return x*2
    if __name__ == "__main__":
        import doctest
    noufal@sanctuary% python
    # Edit the module to change 7.0 in the example to 7.1
    noufal@sanctuary% python
    File "", line 7, in __main__.double
    Failed example:
    1 items had failures:
       1 of   3 in __main__.double
    ***Test Failed*** 1 failures.

    While it's not possible to write doctests for all your functions, it's a useful habit to write them whenever you can. It's easy too since you just import your module, try your function and cut/paste the interpreter session into the docstring. This way you'll surely have some tests for your functions.

  • Null testing

    Empty strings, lists, tuples, dictionaries etc. evaluate to False. Hence, it's a common practice to use

    if not foo:

    rather than say

    if len(foo) != 0:
  • Iterating using list indices

    While the pythonic way to iterate over a list is to use a for directly over it, sometimes, we need the index of elements as well as the actual element. This can be done as follows

    for i in range(len(foo)): # range is a function that returns a list from 0 upto it's argument
        print i, foo[i]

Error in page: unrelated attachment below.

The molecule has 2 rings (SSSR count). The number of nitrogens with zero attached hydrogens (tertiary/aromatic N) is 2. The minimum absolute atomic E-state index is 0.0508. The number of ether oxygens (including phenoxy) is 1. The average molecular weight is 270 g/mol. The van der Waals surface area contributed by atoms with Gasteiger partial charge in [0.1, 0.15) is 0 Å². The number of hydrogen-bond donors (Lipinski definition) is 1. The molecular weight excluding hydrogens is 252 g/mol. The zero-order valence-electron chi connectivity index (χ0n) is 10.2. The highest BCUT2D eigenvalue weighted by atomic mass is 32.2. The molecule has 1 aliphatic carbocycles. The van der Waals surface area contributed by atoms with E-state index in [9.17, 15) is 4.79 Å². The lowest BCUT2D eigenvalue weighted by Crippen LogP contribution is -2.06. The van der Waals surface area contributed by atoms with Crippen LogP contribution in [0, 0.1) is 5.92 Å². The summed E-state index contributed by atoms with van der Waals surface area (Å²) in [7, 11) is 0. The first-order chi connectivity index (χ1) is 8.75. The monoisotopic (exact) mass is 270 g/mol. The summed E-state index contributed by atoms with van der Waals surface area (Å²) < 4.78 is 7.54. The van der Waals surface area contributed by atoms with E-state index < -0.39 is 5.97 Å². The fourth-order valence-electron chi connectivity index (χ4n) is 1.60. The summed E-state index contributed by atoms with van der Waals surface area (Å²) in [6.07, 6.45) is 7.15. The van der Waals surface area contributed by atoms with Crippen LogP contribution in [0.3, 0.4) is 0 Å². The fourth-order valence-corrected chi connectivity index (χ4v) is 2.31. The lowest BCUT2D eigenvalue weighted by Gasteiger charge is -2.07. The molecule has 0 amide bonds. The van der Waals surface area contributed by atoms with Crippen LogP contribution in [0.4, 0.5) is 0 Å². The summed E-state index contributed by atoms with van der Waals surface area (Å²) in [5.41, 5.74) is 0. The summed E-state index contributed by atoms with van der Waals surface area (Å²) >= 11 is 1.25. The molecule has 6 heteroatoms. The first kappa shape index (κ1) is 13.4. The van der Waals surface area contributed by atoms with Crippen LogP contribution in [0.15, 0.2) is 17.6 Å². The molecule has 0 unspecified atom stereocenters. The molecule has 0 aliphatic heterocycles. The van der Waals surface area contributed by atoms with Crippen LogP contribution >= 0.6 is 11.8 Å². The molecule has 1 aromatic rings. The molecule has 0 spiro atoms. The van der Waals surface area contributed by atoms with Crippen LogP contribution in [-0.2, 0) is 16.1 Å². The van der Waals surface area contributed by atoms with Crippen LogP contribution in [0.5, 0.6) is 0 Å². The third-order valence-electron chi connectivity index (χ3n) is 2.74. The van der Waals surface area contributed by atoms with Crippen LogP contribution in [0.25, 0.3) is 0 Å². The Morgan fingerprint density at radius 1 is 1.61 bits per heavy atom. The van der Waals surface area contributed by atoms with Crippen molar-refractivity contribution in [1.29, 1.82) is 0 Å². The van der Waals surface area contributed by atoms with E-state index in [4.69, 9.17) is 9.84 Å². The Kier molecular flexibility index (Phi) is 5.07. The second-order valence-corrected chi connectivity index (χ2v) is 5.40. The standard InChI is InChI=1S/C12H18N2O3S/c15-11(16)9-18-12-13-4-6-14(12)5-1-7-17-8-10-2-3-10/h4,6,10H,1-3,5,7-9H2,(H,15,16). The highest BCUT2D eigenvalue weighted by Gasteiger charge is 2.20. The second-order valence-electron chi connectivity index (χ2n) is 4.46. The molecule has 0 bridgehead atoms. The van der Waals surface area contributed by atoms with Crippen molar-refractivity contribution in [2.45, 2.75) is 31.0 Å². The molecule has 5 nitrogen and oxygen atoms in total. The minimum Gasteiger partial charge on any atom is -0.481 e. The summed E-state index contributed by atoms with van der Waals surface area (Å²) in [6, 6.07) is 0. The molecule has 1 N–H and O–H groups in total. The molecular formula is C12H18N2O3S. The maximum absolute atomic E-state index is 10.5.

it's more pythonic to say

    for idx, i in enumerate(foo):
        print idx, i
  • Statement grouping

    It's syntactically valid but in bad form to say

    if foo : print "Hello"      

    rather than

    if foo:
       print "Hello"
  • List unpacking

    It's possible to assign multiple varibles from a list in a single neat shot.

    foo = [1,2,3]
    a,b,c = foo

    An interesting side effect is to say

         a,b = b,a

    to swap two variables.

  • Compositing strings

    Suppose you're reading out strings from a file to create a single large string, the naive way of doing it would be like so.

    strng = ''
    for i in fp:  # fp is a file
      strng += i
    print i

    Since strings are immutable, a new one is constructed for each addition operation. Instead, the pythonic way is to say

    "".join(list(fp)) # Join the elements of the list together into a single string separated by ""